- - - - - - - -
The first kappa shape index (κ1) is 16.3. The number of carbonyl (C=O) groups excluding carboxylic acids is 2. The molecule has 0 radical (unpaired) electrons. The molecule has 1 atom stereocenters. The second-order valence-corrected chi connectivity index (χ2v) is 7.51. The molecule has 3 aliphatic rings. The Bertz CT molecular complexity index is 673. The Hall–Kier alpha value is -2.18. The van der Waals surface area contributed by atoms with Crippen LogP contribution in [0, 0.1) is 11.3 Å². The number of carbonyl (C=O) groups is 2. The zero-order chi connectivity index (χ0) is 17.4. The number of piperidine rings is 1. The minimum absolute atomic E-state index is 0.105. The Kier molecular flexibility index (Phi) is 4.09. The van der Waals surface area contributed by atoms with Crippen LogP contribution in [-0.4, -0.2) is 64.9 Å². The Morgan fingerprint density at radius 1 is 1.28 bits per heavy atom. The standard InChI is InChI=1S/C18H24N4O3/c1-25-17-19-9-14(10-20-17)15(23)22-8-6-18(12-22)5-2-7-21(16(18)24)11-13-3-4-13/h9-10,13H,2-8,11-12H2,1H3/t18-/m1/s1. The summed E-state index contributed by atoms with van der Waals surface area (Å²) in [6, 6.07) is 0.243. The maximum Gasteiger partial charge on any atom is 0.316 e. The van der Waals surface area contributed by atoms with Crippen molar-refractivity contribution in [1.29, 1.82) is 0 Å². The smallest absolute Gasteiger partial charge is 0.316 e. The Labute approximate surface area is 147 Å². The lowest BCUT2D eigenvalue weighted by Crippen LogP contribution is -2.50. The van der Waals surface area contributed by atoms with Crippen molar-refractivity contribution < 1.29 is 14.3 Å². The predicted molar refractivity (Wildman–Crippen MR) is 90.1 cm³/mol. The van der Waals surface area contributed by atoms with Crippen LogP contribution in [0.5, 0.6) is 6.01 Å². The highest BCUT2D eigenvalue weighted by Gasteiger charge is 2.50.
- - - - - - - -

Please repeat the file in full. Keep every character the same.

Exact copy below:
The first kappa shape index (κ1) is 16.3. The number of carbonyl (C=O) groups excluding carboxylic acids is 2. The molecule has 0 radical (unpaired) electrons. The molecule has 1 atom stereocenters. The second-order valence-corrected chi connectivity index (χ2v) is 7.51. The molecule has 3 aliphatic rings. The Bertz CT molecular complexity index is 673. The Hall–Kier alpha value is -2.18. The van der Waals surface area contributed by atoms with Crippen LogP contribution in [0, 0.1) is 11.3 Å². The number of carbonyl (C=O) groups is 2. The zero-order chi connectivity index (χ0) is 17.4. The number of piperidine rings is 1. The minimum absolute atomic E-state index is 0.105. The Kier molecular flexibility index (Phi) is 4.09. The van der Waals surface area contributed by atoms with Crippen LogP contribution in [-0.4, -0.2) is 64.9 Å². The Morgan fingerprint density at radius 1 is 1.28 bits per heavy atom. The standard InChI is InChI=1S/C18H24N4O3/c1-25-17-19-9-14(10-20-17)15(23)22-8-6-18(12-22)5-2-7-21(16(18)24)11-13-3-4-13/h9-10,13H,2-8,11-12H2,1H3/t18-/m1/s1. The summed E-state index contributed by atoms with van der Waals surface area (Å²) in [6, 6.07) is 0.243. The maximum Gasteiger partial charge on any atom is 0.316 e. The van der Waals surface area contributed by atoms with Crippen molar-refractivity contribution in [1.29, 1.82) is 0 Å². The smallest absolute Gasteiger partial charge is 0.316 e. The Labute approximate surface area is 147 Å². The lowest BCUT2D eigenvalue weighted by Crippen LogP contribution is -2.50. The van der Waals surface area contributed by atoms with Crippen molar-refractivity contribution < 1.29 is 14.3 Å². The predicted molar refractivity (Wildman–Crippen MR) is 90.1 cm³/mol. The van der Waals surface area contributed by atoms with Crippen LogP contribution in [0.5, 0.6) is 6.01 Å². The highest BCUT2D eigenvalue weighted by Gasteiger charge is 2.50.